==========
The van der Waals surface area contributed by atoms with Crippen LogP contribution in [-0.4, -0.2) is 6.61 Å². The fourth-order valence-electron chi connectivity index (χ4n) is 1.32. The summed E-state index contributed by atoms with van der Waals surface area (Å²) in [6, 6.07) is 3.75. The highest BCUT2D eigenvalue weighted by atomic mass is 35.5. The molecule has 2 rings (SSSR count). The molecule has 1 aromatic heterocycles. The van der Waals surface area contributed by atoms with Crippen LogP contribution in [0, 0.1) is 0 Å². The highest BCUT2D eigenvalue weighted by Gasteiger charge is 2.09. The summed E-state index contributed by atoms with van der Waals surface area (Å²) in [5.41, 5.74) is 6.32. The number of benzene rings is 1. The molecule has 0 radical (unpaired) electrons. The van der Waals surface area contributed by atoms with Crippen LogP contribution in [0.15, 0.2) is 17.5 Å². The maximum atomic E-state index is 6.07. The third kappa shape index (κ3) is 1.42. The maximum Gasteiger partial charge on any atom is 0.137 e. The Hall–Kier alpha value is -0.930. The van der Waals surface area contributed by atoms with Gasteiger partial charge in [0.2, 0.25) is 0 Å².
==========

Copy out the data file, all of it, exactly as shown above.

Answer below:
The van der Waals surface area contributed by atoms with Crippen LogP contribution in [-0.4, -0.2) is 6.61 Å². The fourth-order valence-electron chi connectivity index (χ4n) is 1.32. The summed E-state index contributed by atoms with van der Waals surface area (Å²) in [6, 6.07) is 3.75. The highest BCUT2D eigenvalue weighted by atomic mass is 35.5. The molecule has 2 rings (SSSR count). The molecule has 1 aromatic heterocycles. The van der Waals surface area contributed by atoms with Crippen LogP contribution in [0, 0.1) is 0 Å². The highest BCUT2D eigenvalue weighted by Gasteiger charge is 2.09. The summed E-state index contributed by atoms with van der Waals surface area (Å²) in [5.41, 5.74) is 6.32. The number of benzene rings is 1. The molecule has 0 radical (unpaired) electrons. The van der Waals surface area contributed by atoms with Crippen LogP contribution in [0.15, 0.2) is 17.5 Å². The maximum atomic E-state index is 6.07. The third kappa shape index (κ3) is 1.42. The maximum Gasteiger partial charge on any atom is 0.137 e. The Hall–Kier alpha value is -0.930. The van der Waals surface area contributed by atoms with Gasteiger partial charge in [0.2, 0.25) is 0 Å².